We previously reported here about a study performed by two professors from the College of Business and Economics at West Virginia University, Karen Russo France, Ph.D. and Paula Fitzgerald Bone, Ph.D. on nutritional and dietary supplement labeling. The study results suggested that whether or not a consumer has a preexisting bias either in favor of or against supplements has more impact on supplement label effectiveness than the contents of the labels themselves.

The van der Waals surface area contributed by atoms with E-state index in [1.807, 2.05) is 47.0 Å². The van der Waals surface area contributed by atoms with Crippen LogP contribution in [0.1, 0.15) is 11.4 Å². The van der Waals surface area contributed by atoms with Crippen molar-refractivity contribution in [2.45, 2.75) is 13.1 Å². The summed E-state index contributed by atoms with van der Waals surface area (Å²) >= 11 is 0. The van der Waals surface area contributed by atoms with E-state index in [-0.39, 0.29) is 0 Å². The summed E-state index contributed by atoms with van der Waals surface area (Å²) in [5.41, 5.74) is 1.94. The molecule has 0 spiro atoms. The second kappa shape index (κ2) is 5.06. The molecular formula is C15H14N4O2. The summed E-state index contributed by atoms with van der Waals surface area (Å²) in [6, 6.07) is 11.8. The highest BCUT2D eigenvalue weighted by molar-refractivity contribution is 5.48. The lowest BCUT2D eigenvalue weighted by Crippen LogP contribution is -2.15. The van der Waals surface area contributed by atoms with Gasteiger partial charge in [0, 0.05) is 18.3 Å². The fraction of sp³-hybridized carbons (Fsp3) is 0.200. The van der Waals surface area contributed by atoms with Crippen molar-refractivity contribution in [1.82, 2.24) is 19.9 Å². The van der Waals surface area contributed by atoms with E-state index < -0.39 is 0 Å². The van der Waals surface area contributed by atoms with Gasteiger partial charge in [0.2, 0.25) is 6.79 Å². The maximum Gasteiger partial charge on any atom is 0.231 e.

Prof. Bone has graciously sent me links to several other resources on this issue. For a Working Paper presented to the FDA last fall entitled Effects of Strength of Science Disclaimers on the Communication Impacts of Health Claims by Brenda M. Derby and Alan S. Levy, click here. For the report of a project undertaken by the Internations Food Information Council entitled Qualified Health Claims Consumer Research Project, click here. And for an older FTC study, click here.
Thanks Prof. Bone!